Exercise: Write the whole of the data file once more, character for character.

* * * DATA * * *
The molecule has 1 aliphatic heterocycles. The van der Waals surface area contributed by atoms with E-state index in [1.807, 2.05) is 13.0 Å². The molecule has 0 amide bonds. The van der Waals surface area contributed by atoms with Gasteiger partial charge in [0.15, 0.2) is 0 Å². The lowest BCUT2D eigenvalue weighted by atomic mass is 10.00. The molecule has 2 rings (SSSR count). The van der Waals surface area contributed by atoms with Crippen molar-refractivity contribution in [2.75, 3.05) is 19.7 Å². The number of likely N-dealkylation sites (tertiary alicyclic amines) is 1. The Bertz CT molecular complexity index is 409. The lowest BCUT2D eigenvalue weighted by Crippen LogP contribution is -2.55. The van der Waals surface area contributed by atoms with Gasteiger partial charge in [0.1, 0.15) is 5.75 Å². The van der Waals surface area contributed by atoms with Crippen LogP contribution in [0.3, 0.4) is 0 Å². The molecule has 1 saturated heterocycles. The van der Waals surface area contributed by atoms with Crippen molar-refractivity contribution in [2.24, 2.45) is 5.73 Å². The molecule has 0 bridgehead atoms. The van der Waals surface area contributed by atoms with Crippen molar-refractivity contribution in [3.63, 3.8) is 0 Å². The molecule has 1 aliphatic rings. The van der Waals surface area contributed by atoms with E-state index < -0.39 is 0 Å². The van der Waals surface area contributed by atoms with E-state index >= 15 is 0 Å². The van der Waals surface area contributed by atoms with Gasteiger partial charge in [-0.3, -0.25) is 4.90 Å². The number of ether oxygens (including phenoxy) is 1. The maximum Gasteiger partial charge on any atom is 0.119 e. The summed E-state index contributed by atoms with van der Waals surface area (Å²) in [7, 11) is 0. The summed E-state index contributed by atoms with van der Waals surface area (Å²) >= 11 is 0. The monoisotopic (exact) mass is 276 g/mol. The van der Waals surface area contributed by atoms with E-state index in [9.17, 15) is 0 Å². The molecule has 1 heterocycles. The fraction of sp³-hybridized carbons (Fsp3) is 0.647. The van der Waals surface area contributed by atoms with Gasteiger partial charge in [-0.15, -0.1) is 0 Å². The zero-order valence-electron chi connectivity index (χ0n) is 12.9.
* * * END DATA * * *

The molecule has 1 aliphatic heterocycles. The van der Waals surface area contributed by atoms with E-state index in [1.807, 2.05) is 13.0 Å². The molecule has 0 amide bonds. The van der Waals surface area contributed by atoms with Gasteiger partial charge in [0.15, 0.2) is 0 Å². The lowest BCUT2D eigenvalue weighted by atomic mass is 10.00. The molecule has 2 rings (SSSR count). The van der Waals surface area contributed by atoms with Crippen molar-refractivity contribution in [2.75, 3.05) is 19.7 Å². The number of likely N-dealkylation sites (tertiary alicyclic amines) is 1. The Bertz CT molecular complexity index is 409. The lowest BCUT2D eigenvalue weighted by Crippen LogP contribution is -2.55. The van der Waals surface area contributed by atoms with Gasteiger partial charge in [0.1, 0.15) is 5.75 Å². The van der Waals surface area contributed by atoms with Crippen LogP contribution in [0.3, 0.4) is 0 Å². The molecule has 1 saturated heterocycles. The van der Waals surface area contributed by atoms with Crippen molar-refractivity contribution in [2.24, 2.45) is 5.73 Å². The molecule has 0 bridgehead atoms. The van der Waals surface area contributed by atoms with Crippen molar-refractivity contribution in [3.63, 3.8) is 0 Å². The molecule has 1 aliphatic rings. The van der Waals surface area contributed by atoms with E-state index < -0.39 is 0 Å². The van der Waals surface area contributed by atoms with E-state index >= 15 is 0 Å². The van der Waals surface area contributed by atoms with Gasteiger partial charge in [-0.3, -0.25) is 4.90 Å². The number of ether oxygens (including phenoxy) is 1. The maximum Gasteiger partial charge on any atom is 0.119 e. The summed E-state index contributed by atoms with van der Waals surface area (Å²) in [7, 11) is 0. The summed E-state index contributed by atoms with van der Waals surface area (Å²) >= 11 is 0. The monoisotopic (exact) mass is 276 g/mol. The van der Waals surface area contributed by atoms with E-state index in [9.17, 15) is 0 Å². The molecule has 1 heterocycles. The fraction of sp³-hybridized carbons (Fsp3) is 0.647. The van der Waals surface area contributed by atoms with Gasteiger partial charge in [-0.15, -0.1) is 0 Å². The zero-order valence-electron chi connectivity index (χ0n) is 12.9.